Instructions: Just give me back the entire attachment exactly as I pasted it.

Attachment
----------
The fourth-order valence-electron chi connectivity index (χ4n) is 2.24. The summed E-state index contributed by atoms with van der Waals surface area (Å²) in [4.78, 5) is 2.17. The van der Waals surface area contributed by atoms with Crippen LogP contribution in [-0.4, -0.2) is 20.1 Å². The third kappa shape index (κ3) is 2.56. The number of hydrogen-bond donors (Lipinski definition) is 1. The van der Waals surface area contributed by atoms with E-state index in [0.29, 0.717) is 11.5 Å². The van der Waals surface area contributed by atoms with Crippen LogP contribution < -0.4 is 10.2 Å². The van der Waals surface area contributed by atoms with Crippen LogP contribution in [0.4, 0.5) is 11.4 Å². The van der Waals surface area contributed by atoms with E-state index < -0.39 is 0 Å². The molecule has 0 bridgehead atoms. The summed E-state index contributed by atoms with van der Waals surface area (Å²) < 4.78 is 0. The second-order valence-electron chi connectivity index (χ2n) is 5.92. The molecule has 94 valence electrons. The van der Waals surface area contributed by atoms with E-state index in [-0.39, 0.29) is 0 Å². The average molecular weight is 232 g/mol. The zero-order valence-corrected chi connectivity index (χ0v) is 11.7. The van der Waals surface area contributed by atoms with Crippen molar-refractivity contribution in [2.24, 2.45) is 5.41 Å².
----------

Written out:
The fourth-order valence-electron chi connectivity index (χ4n) is 2.24. The summed E-state index contributed by atoms with van der Waals surface area (Å²) in [4.78, 5) is 2.17. The van der Waals surface area contributed by atoms with Crippen LogP contribution in [-0.4, -0.2) is 20.1 Å². The third kappa shape index (κ3) is 2.56. The number of hydrogen-bond donors (Lipinski definition) is 1. The van der Waals surface area contributed by atoms with E-state index in [0.29, 0.717) is 11.5 Å². The van der Waals surface area contributed by atoms with Crippen LogP contribution < -0.4 is 10.2 Å². The van der Waals surface area contributed by atoms with Crippen LogP contribution in [0.4, 0.5) is 11.4 Å². The van der Waals surface area contributed by atoms with E-state index < -0.39 is 0 Å². The molecule has 0 bridgehead atoms. The summed E-state index contributed by atoms with van der Waals surface area (Å²) < 4.78 is 0. The second-order valence-electron chi connectivity index (χ2n) is 5.92. The molecule has 94 valence electrons. The van der Waals surface area contributed by atoms with E-state index in [-0.39, 0.29) is 0 Å². The average molecular weight is 232 g/mol. The zero-order valence-corrected chi connectivity index (χ0v) is 11.7. The van der Waals surface area contributed by atoms with Crippen molar-refractivity contribution in [2.24, 2.45) is 5.41 Å².